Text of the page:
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smarttakes

The Guardian formalizes audience curation with #smarttakes

The Guardian’s U.S. site enlists readers in an ongoing effort to help aggregate news and analysis for top stories.

If nothing else, The Guardian is persistent in its desire to ask the public for help with its journalism. Today The Guardian U.S. is launching #smarttakes, a way to aggregate timely news and analysis from Guardian readers. When a big story develops, the paper wants readers to drop a #smarttakes hashtag in a tweet with a link and it will be added to a curated roundup on The Guardian. As the paper puts it:

#smarttakes is a collection of the best ways of thinking about the issues that matter, brought to you by Guardian staff and readers

Hashtags-as-content-aggregators aren’t new — #longreads and #MuckReads being two prominent examples where curation gets outsourced to Twitter, then culled for an editorial product. Unlike those two — which focus on narrative nonfiction and investigative stories, respectively — #smarttakes is organized around specific major stories rather than a type of story. And while The Guardian is proud of its status as an online experimenter, it’s nonetheless interesting to see the idea escape from startups and nonprofits to a major international newspaper.

The Guardian is giving #smarttakes its own home on the site under Comment is Free, where posts will focus on a particular news story and feature links, quoted text and attribution both for the media outlet and the reader who flagged it. Ruth Spencer, community coordinator for The Guardian U.S., described #smarttakes as a pop-up aggregation tool that can help foster discussion and bolster their journalism. “It’s really about fleshing out the issues as a whole rather than saying The Guardian itself is providing the only take,” she said. “It’s like Wikipedia in a way. We’re telling the whole story. That’s the spirit of open journalism.”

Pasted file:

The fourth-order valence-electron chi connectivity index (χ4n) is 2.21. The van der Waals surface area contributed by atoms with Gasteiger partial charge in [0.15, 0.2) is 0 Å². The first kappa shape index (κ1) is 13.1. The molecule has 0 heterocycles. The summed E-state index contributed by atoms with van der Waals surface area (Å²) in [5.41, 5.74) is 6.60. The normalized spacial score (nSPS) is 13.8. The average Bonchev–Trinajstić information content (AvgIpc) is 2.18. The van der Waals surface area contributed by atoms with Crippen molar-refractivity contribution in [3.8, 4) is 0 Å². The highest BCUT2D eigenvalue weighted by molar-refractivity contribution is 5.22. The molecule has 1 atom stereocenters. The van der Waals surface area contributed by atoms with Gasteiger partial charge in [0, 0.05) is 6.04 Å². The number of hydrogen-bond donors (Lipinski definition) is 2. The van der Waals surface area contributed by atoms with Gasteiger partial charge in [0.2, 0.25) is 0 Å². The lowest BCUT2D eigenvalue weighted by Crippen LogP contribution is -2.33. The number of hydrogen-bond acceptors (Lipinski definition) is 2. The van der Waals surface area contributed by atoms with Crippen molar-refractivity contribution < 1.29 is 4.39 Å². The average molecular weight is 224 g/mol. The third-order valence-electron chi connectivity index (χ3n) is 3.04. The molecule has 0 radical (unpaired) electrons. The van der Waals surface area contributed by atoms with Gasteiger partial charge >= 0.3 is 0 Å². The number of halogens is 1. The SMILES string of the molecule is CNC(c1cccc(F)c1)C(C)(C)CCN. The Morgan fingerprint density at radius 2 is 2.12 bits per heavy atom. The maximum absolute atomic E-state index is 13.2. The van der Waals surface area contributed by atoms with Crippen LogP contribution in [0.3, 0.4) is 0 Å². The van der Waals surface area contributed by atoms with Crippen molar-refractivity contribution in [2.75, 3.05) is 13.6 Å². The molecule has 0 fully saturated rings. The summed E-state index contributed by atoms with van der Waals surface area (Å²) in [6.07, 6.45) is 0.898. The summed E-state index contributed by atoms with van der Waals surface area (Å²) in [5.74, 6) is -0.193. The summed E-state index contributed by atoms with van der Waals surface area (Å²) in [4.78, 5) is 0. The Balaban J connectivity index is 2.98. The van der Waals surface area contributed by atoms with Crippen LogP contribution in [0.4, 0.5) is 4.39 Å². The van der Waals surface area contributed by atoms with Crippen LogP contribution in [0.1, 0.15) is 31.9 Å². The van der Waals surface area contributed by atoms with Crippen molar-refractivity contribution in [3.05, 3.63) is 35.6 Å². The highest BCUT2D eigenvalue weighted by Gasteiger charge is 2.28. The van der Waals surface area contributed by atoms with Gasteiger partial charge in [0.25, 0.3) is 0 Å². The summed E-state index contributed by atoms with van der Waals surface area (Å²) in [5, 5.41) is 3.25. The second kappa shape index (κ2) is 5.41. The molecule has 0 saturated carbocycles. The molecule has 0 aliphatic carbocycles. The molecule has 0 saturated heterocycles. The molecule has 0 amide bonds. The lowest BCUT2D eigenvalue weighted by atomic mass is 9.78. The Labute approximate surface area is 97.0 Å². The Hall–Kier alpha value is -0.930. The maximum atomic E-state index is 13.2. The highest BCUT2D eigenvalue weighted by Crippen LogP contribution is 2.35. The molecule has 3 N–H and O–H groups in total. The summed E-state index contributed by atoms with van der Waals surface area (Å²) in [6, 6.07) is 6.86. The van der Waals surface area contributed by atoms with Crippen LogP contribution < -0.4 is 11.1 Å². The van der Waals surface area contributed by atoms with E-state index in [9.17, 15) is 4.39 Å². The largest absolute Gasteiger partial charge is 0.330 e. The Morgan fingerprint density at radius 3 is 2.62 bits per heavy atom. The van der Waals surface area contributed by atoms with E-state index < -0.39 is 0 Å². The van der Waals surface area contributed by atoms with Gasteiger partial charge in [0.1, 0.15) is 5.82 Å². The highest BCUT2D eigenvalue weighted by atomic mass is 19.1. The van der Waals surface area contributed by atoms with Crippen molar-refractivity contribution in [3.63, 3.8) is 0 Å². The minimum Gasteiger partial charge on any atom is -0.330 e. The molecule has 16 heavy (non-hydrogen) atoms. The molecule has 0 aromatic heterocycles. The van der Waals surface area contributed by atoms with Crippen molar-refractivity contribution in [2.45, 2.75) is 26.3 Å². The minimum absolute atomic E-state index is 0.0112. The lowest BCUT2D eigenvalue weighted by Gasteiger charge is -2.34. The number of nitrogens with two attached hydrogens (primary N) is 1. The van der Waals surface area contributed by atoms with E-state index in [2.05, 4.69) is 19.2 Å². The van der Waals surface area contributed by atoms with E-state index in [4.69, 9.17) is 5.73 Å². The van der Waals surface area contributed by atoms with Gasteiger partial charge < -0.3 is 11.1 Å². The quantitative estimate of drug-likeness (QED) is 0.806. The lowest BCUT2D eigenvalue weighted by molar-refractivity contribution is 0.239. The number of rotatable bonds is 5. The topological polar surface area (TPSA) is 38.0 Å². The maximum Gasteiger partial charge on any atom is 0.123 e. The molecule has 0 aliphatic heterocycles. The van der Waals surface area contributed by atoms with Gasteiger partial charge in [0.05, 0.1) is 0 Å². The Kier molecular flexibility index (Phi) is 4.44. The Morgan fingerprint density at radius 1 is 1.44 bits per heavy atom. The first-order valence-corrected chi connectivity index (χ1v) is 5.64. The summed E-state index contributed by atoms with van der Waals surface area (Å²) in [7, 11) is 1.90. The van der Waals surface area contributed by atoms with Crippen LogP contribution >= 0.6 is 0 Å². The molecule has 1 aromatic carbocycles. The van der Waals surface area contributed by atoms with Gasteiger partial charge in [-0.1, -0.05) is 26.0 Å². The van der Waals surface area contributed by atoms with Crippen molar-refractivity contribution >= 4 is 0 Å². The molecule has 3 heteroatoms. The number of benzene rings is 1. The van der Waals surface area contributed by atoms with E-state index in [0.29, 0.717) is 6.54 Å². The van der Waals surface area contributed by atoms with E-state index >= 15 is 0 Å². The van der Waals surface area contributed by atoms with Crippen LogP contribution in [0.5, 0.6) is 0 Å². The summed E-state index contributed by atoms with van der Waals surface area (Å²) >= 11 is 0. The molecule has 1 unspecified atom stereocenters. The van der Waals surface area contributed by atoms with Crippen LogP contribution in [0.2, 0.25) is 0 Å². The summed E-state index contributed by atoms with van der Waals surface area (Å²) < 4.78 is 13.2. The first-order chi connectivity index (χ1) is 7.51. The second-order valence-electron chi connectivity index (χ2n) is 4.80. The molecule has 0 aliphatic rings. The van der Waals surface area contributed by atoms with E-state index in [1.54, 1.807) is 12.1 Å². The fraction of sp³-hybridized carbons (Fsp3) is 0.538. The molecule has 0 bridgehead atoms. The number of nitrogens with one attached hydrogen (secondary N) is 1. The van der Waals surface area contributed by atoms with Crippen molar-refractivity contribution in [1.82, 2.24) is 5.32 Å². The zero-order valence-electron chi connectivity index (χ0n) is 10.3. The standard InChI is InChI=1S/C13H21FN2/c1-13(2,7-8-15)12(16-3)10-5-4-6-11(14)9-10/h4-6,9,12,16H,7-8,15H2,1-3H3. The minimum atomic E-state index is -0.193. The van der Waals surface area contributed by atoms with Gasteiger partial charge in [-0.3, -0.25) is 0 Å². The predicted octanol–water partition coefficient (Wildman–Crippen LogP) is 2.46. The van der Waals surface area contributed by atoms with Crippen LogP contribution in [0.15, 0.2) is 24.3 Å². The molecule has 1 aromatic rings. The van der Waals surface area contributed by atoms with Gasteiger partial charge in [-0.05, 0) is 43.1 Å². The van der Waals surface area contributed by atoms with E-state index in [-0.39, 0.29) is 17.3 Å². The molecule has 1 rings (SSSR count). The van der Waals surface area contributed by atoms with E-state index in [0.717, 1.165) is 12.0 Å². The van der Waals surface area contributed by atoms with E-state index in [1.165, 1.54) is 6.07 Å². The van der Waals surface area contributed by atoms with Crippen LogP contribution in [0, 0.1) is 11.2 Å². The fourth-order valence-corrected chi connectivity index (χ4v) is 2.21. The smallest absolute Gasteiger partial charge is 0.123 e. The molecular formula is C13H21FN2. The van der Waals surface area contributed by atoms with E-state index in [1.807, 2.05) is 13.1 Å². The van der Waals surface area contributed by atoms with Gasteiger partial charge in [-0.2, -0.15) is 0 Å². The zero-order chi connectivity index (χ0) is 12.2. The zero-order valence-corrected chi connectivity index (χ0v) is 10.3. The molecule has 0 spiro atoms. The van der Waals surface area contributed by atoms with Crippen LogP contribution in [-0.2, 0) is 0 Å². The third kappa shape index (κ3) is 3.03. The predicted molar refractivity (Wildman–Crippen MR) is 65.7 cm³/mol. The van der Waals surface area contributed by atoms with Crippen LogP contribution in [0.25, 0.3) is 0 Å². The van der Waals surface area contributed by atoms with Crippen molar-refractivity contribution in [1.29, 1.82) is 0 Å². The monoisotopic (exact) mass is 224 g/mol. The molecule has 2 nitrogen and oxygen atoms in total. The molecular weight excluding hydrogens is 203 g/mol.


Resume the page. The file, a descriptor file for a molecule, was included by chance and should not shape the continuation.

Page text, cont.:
That phase should sound familiar by now: The concept is as much an ethos for the Guardian’s work as it is a clever marketing tool. This kind of reader engagement and collaborative journalism is something The Guardian wants people to associate with its brand as it navigates its digital transition. The launch of #smarttakes marks one of the first big developments for the still young U.S. arm of the Guardian, which the paper said yesterday had grown its U.S. audience by 80 percent since its launch last year.

In some ways, #smarttakes is reminiscent of the New York Times short-lived aggregation experiment Times Extra, which brought related links to stories outside the Times. But that was driven by in-house aggregation, not social input.

Spencer told me The Guardian U.S. had been experimenting with news curation for several weeks on stories such as the Facebook IPO and student protests in Quebec. With #smarttakes officially going live, they’ll be opening up the system to a broader audience, namely the Twitter audience. (Quality links will also be retweeted by @GuardianUS.)

It’s not surprising that #smarttakes shares similar DNA with #MuckReads — Amanda Michel, the open editor at The Guardian, who previously worked at ProPublica and had a hand in creating #MuckReads. Over email, Michel told me one lesson from #MuckReads was how to create a long-term commitment to using a hashtag. That helps not just to populate the project, but to build support, she said. “By regularly sharing great investigative reporting using #Muckreads we could support a community of readers and create a living, long-term resource. We’re going to start with a commitment to #smarttakes and take it from there,” she wrote.

You can check the raw #smarttakes feed on Twitter, of course, but on the Guardian’s site, links will be compiled by hand into an individual topic. That means some people’s tweets on particular stories may not be of particular interest to the Guardian for roundup purposes.

Spencer said part of open journalism means transparency in how you work and how others are covering a story. “We think in adding and acknowledging great journalism produced elsewhere, we can provide a much fuller perspective of the implications of these issues and give readers the opportunity to show us what they think is great and bring it onto The Guardian,” she said.

                                   
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